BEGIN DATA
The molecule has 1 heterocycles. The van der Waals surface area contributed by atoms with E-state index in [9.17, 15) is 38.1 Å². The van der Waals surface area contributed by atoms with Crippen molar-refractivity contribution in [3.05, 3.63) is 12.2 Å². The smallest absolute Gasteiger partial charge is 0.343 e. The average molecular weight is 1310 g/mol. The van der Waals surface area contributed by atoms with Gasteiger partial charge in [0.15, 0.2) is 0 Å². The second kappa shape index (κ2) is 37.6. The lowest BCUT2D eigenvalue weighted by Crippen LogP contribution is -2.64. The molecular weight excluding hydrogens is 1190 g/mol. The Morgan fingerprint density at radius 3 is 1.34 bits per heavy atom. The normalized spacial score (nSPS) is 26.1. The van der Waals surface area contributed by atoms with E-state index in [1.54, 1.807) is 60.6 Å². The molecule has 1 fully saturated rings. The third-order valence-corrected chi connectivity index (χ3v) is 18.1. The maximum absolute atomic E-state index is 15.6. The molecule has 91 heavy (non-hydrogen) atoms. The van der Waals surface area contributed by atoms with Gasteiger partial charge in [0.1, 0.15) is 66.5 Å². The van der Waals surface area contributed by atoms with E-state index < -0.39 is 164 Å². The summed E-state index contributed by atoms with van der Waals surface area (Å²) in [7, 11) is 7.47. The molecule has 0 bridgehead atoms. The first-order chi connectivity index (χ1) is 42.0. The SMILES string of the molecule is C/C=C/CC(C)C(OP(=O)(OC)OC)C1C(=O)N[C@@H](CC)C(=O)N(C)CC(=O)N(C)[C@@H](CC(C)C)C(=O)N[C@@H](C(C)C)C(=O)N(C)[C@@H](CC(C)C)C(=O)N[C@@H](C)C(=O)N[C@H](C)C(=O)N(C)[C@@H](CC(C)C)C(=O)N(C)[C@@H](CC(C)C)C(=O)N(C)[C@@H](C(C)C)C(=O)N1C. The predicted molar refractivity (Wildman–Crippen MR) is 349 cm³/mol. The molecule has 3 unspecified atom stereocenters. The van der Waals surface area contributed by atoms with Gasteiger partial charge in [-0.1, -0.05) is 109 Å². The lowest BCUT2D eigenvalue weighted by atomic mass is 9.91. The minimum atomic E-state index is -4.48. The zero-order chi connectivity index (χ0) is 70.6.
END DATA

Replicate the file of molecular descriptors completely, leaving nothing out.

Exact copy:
The molecule has 1 heterocycles. The van der Waals surface area contributed by atoms with E-state index in [9.17, 15) is 38.1 Å². The van der Waals surface area contributed by atoms with Crippen molar-refractivity contribution in [3.05, 3.63) is 12.2 Å². The smallest absolute Gasteiger partial charge is 0.343 e. The average molecular weight is 1310 g/mol. The van der Waals surface area contributed by atoms with Gasteiger partial charge in [0.15, 0.2) is 0 Å². The second kappa shape index (κ2) is 37.6. The lowest BCUT2D eigenvalue weighted by Crippen LogP contribution is -2.64. The molecular weight excluding hydrogens is 1190 g/mol. The Morgan fingerprint density at radius 3 is 1.34 bits per heavy atom. The normalized spacial score (nSPS) is 26.1. The van der Waals surface area contributed by atoms with E-state index in [1.54, 1.807) is 60.6 Å². The molecule has 1 fully saturated rings. The third-order valence-corrected chi connectivity index (χ3v) is 18.1. The maximum absolute atomic E-state index is 15.6. The molecule has 91 heavy (non-hydrogen) atoms. The van der Waals surface area contributed by atoms with Gasteiger partial charge in [0.1, 0.15) is 66.5 Å². The van der Waals surface area contributed by atoms with E-state index < -0.39 is 164 Å². The summed E-state index contributed by atoms with van der Waals surface area (Å²) in [7, 11) is 7.47. The molecule has 0 bridgehead atoms. The first-order chi connectivity index (χ1) is 42.0. The SMILES string of the molecule is C/C=C/CC(C)C(OP(=O)(OC)OC)C1C(=O)N[C@@H](CC)C(=O)N(C)CC(=O)N(C)[C@@H](CC(C)C)C(=O)N[C@@H](C(C)C)C(=O)N(C)[C@@H](CC(C)C)C(=O)N[C@@H](C)C(=O)N[C@H](C)C(=O)N(C)[C@@H](CC(C)C)C(=O)N(C)[C@@H](CC(C)C)C(=O)N(C)[C@@H](C(C)C)C(=O)N1C. The predicted molar refractivity (Wildman–Crippen MR) is 349 cm³/mol. The molecule has 3 unspecified atom stereocenters. The van der Waals surface area contributed by atoms with Gasteiger partial charge in [-0.1, -0.05) is 109 Å². The lowest BCUT2D eigenvalue weighted by atomic mass is 9.91. The minimum atomic E-state index is -4.48. The zero-order chi connectivity index (χ0) is 70.6.